In Olivia and the Fairy Princesses, Olivia’s going through something of an identity crisis, as she does NOT want to be just like every other girl (and some of the boys) her age. She does NOT want to dress up as a pink-tutu-ed fairy princess. Though, during the course of trying to get Olivia to bed, her mother points out patiently that Olivia did just that not too long ago, Olivia retorts that was when she was young. She’s now far too mature and sophisticated for tutus of any color, preferring a “ladies who lunch” outfit for a party and a particularly effective warthog costume for Halloween. Anyway, why are all the princesses pink? What about the Chinese and Thai and African and Indian princesses? What about growing up to do things like be a ‘reporter and expose corporate malfeasance’?

After finally being settled into bed, Olivia thinks about the problem and decides upon the ideal solution: she wants to be queen.

Hey, it makes sense to me. Why should we settle for being mere princesses after all? (The associated illustration makes it clear that Olivia’s thinking of something along the lines of a queen regnant, such as Queen Elizabeth.)

What to read next? Well, start with all the other “Olivia” books, but that’s self-evident. Mo Willems’ Knuffle Bunny trio is a possibility, as there he includes the parents’ exasperated reactions to Trixie’s problems. Kay Thompson’s “Eloise” books might be worth a try, though Eloise always struck me as a much more impish little troublemaker, while Olivia just has the normal energy of any preschooler. My thought was Russell Hoban’s “Frances” books; both series involve an anthropomorphic family of “animal” humans—badgers in Hoban’s case and pigs in Falconer’s—though I think Hoban’s books may have more of a plot line than Falconer’s, insomuch as picture books ever do have a plot. Frances envies her friend’s china tea set, tries to avoid going to bed, experiments with foods previously thought yucky, and so on, while both Eloise and Olivia swan through a given day in something closer to a stream-of-consciousness narrative.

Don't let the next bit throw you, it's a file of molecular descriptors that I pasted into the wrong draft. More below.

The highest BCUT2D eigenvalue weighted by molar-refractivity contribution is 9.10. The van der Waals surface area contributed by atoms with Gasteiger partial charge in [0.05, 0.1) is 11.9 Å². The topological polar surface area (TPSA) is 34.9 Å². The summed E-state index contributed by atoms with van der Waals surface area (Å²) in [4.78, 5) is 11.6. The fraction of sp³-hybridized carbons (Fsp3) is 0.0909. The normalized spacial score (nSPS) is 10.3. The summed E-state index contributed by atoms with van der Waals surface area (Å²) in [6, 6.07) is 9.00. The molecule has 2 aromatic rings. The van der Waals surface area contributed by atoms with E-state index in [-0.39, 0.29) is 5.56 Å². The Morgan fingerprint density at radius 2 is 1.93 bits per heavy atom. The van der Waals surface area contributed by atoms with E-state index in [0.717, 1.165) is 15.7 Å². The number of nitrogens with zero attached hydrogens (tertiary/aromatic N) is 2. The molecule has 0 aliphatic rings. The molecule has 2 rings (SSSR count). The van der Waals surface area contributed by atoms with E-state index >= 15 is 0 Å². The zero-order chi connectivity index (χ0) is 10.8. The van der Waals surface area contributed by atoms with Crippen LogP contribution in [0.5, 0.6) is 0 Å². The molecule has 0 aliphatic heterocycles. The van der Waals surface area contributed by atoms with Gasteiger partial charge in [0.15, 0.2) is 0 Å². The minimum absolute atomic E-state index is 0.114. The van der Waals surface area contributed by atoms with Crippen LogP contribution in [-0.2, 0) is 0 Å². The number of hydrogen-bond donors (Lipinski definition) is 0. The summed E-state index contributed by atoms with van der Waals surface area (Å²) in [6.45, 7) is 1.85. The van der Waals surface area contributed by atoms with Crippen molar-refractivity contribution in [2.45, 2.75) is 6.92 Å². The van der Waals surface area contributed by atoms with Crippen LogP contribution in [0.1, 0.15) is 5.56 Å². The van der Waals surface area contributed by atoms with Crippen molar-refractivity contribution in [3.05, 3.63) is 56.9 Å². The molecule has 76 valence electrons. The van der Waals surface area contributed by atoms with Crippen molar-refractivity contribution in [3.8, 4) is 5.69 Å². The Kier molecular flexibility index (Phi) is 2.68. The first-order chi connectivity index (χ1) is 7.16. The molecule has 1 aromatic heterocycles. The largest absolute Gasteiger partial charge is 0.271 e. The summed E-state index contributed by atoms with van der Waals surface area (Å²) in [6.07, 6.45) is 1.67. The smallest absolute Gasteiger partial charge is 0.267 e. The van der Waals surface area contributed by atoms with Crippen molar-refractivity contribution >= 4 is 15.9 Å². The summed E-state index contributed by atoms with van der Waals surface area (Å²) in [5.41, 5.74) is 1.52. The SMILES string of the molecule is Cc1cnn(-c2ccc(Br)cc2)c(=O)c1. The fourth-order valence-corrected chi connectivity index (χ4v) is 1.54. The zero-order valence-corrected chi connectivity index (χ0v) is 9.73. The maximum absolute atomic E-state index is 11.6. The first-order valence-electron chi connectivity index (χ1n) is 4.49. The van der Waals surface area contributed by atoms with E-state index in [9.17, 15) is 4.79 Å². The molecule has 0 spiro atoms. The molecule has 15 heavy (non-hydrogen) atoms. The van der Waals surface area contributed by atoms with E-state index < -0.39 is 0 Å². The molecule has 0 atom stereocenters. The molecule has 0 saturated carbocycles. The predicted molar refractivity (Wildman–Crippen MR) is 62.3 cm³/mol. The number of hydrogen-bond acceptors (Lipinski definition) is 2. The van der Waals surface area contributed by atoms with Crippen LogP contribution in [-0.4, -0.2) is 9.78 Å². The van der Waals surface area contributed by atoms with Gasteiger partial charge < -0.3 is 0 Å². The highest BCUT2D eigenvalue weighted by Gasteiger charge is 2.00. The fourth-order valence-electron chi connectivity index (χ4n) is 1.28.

I Want My Hat Back, by Jon Klassen

Bear wants his hat back, and questions the various animals he meets along the way as to whether they’ve seen his red, pointy hat. (Keep an eye on the illustrations.) He asks a fox, a frog, a rabbit wearing headgear, a turtle trying to climb a rock, a snake in a tree, and a something or other1, before collapsing in a woebegone heap to wonder if he’ll ever find it again.

…before a sympathetic deer asks him a question that prods him into realizing that he has seen his hat! Bear sprints past the bemused creatures whom he’s met before to confront…the rabbit! The book ends with a squirrel asking the bear, now sitting amid a scatter of crushed branches, whether the bear’s seen a rabbit wearing a hat. The bear says, echoing the rabbit, “No. Why are you asking me. I haven’t seen him I haven’t seen any rabbits anywhere. I would not eat a rabbit. Don’t ask me any more questions.”

No deep morals here, but on the other hand no sentimentality: it’s a bear in search of the hat he’s lost. It’s just fun to read, and to guess what the animals are in the illustrations. The bear’s response to the rabbit’s deed may be upsetting to sensitive kids, and I can see sensitive parents trying to explain to kids just what’s happened to the rabbit. Sensible kids will probably realize that this is made-up; how many talking bears and hat-wearing rabbits have you seen recently? and besides, bears do eat rabbits.